The National Gallery’s (NG) recently acquired and freshly conserved Self-portrait as Saint Catherine of Alexandria by Artemisia Gentileschi, which recently debuted at the NG, will be one of the highlights in a 2020 exhibition at the NG of works by the artist. The monograph exhibition will be the first devoted to the pioneering female artist in the UK and will celebrate the museum’s first Gentileschi to enter its collection. The exhibition will come after the new acquisition features in a touring pop-up exhibition in ‘five unusual and unexpected venues’ – starting with the Glasgow Women’s Library on March 6th – around the UK.
The NG is in the process of securing loans for the exhibition. If all goes to plan, the exhibition will feature Self-portrait as a Lute Player (1615-1618) belonging to the Wadsworth Atheneum Museum of Art in Connecticut and Self-portrait as the Allegory of Painting (1638-1639) in the Royal Collection. These works will be highlighted alongside the NG’s new acquisition.
The upcoming NG exhibition will focus on the paintings that are almost universally accepted to be the artist’s omitting artworks with questionable Gentileschi attribution. This will allow visitors to see the ‘real Artemisia’ as put by NG curator Letizia Treves.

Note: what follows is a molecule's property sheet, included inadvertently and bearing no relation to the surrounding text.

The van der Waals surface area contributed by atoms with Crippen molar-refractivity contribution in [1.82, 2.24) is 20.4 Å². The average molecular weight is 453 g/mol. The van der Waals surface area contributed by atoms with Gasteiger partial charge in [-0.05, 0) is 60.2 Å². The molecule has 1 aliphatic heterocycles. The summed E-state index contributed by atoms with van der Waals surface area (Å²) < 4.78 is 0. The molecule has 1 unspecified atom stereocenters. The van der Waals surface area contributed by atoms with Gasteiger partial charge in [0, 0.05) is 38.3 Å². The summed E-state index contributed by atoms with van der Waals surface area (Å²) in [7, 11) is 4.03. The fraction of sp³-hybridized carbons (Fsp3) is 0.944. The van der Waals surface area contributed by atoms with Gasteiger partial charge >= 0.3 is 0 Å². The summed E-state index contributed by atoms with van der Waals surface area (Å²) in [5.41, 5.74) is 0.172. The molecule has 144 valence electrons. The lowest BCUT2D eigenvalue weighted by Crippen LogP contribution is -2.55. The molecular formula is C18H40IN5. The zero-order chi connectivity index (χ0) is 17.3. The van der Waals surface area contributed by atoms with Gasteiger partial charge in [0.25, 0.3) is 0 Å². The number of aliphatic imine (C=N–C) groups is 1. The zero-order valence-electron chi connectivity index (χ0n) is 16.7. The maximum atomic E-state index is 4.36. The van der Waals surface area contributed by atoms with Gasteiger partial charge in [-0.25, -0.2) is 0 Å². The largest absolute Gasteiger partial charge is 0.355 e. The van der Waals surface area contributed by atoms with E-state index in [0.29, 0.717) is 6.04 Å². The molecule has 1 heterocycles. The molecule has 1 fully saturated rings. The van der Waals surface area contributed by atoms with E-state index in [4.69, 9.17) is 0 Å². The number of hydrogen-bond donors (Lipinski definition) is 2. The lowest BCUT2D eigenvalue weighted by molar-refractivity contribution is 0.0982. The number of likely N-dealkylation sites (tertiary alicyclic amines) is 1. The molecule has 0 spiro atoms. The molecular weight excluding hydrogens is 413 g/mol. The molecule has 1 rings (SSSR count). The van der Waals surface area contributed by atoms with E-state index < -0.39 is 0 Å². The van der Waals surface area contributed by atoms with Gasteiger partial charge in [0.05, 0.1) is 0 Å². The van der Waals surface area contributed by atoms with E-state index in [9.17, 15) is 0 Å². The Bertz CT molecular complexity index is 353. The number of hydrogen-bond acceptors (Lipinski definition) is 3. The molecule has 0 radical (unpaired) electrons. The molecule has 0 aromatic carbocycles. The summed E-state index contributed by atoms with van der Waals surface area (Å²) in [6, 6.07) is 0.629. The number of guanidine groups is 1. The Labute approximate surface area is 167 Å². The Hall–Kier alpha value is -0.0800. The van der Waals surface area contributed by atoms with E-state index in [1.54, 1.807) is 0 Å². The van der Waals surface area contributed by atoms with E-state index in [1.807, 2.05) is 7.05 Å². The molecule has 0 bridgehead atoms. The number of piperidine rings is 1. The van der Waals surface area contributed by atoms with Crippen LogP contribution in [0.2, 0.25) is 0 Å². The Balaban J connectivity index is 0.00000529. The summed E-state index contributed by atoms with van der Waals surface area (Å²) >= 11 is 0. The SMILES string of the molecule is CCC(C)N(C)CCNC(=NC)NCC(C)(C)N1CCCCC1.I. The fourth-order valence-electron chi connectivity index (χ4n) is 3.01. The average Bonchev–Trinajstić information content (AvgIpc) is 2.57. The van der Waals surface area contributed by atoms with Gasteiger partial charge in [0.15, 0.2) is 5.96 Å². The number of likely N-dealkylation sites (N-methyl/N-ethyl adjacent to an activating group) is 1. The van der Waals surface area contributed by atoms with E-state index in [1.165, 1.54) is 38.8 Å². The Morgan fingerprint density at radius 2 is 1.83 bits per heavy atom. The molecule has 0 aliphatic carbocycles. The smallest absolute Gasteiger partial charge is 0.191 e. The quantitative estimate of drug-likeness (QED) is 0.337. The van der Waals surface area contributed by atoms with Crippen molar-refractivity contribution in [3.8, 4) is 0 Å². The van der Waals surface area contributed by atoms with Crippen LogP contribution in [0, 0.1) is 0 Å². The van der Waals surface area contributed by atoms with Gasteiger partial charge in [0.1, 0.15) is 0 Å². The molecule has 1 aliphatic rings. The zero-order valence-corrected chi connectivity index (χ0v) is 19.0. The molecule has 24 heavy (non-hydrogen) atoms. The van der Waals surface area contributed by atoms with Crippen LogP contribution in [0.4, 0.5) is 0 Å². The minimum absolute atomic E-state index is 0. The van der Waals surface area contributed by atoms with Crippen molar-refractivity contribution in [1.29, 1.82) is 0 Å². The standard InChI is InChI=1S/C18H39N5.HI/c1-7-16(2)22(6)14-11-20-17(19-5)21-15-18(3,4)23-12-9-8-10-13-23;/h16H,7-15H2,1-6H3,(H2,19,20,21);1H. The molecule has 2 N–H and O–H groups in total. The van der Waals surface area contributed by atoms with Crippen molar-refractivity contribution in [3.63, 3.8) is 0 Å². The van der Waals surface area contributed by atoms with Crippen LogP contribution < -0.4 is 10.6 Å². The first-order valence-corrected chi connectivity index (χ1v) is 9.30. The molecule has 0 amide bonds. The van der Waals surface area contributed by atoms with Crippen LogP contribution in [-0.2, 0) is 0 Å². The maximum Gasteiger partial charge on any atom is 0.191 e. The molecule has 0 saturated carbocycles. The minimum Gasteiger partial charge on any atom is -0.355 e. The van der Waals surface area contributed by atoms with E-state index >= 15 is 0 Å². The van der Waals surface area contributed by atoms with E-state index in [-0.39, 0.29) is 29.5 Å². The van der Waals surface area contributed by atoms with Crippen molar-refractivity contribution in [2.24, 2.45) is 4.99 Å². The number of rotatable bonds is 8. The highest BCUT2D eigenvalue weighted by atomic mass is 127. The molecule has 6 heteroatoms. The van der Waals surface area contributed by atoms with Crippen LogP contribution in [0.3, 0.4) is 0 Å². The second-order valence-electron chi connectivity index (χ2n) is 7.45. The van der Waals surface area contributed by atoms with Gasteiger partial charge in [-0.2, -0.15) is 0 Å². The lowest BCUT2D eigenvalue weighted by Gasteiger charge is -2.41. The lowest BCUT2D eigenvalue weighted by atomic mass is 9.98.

Over the past 30 years, the artist has received more recognition as a significant Italian Baroque artist than she ever did during her life and career. Born to Orazio Gentileschi, an early follower of Caravaggio, Artemisia learned to paint under her father’s instruction. Her artistic education and subsequent career set her apart from female counterparts of the time. However, she has resonated with today’s society because her personal life was highly intertwined with her artistic career. At age 17 in 1611, Artemisia was raped by Agostino Tassi, a painter and acquaintance of her father’s brought in to teach her perspective. In the year following her rape, Artemisia was subjected to a grueling court proceeding during which, Artemisia was tortured and questioned at length. Tassi was eventually prosecuted and banished from Rome but his sentencing was never followed through with.
After the trial, she married a Florentine painter and moved from Rome to Florence. While there, she successfully made a name for herself as an independent and respected artist. She became the first woman admitted to the Academy of the Arts of Drawing in Florence. In 1639, she joined her father in London where he was working in the court of Charles I. She died in 1654, possibly in Naples.
As her popularity has grown during recent years, the number of works attributed to her has grown. In 1999, Ward Bissel published a catalogue raisonné consisting of 53 autograph works. Since then, many more works have been attributed to Artemisia but according to Treves, only about 25 have been universally accepted to be Artemisia’s. Our view has been ‘muddied by increasing attributions, diluting our sense of quite how good she is,’ says Treves. The curator hopes to secure 35 works for the NG’s 2020 exhibition to give better clarity to Artemisia’s oeuvre.